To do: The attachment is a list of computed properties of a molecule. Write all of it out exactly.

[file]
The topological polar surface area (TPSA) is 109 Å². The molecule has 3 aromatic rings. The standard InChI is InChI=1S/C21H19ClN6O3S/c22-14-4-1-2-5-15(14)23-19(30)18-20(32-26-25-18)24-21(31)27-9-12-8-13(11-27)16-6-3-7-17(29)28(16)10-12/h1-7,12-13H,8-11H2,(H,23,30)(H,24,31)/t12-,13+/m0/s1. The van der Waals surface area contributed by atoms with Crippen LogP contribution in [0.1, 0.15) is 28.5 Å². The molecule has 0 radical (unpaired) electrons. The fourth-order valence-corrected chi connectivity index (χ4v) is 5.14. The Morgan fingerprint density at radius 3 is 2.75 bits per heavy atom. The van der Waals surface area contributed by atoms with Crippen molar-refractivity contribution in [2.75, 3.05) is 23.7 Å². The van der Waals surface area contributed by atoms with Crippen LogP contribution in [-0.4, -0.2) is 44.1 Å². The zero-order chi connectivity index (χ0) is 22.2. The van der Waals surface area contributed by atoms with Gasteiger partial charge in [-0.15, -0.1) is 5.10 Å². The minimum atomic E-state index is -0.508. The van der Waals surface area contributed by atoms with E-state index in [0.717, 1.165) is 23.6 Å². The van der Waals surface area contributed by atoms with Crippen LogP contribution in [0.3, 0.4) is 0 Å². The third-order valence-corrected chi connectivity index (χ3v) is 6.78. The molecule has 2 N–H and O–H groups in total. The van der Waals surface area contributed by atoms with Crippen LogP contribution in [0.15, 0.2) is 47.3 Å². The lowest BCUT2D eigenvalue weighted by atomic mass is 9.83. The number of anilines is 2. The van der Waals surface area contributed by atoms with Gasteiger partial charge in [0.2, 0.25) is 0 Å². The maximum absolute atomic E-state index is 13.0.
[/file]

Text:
The topological polar surface area (TPSA) is 109 Å². The molecule has 3 aromatic rings. The standard InChI is InChI=1S/C21H19ClN6O3S/c22-14-4-1-2-5-15(14)23-19(30)18-20(32-26-25-18)24-21(31)27-9-12-8-13(11-27)16-6-3-7-17(29)28(16)10-12/h1-7,12-13H,8-11H2,(H,23,30)(H,24,31)/t12-,13+/m0/s1. The van der Waals surface area contributed by atoms with Crippen LogP contribution in [0.1, 0.15) is 28.5 Å². The molecule has 0 radical (unpaired) electrons. The fourth-order valence-corrected chi connectivity index (χ4v) is 5.14. The Morgan fingerprint density at radius 3 is 2.75 bits per heavy atom. The van der Waals surface area contributed by atoms with Crippen molar-refractivity contribution in [2.75, 3.05) is 23.7 Å². The van der Waals surface area contributed by atoms with Crippen LogP contribution in [-0.4, -0.2) is 44.1 Å². The zero-order chi connectivity index (χ0) is 22.2. The van der Waals surface area contributed by atoms with Gasteiger partial charge in [-0.15, -0.1) is 5.10 Å². The minimum atomic E-state index is -0.508. The van der Waals surface area contributed by atoms with E-state index in [0.717, 1.165) is 23.6 Å². The van der Waals surface area contributed by atoms with Crippen LogP contribution in [0.3, 0.4) is 0 Å². The third-order valence-corrected chi connectivity index (χ3v) is 6.78. The molecule has 2 N–H and O–H groups in total. The van der Waals surface area contributed by atoms with Crippen LogP contribution in [0.15, 0.2) is 47.3 Å². The lowest BCUT2D eigenvalue weighted by atomic mass is 9.83. The number of anilines is 2. The van der Waals surface area contributed by atoms with Gasteiger partial charge in [0.2, 0.25) is 0 Å². The maximum absolute atomic E-state index is 13.0.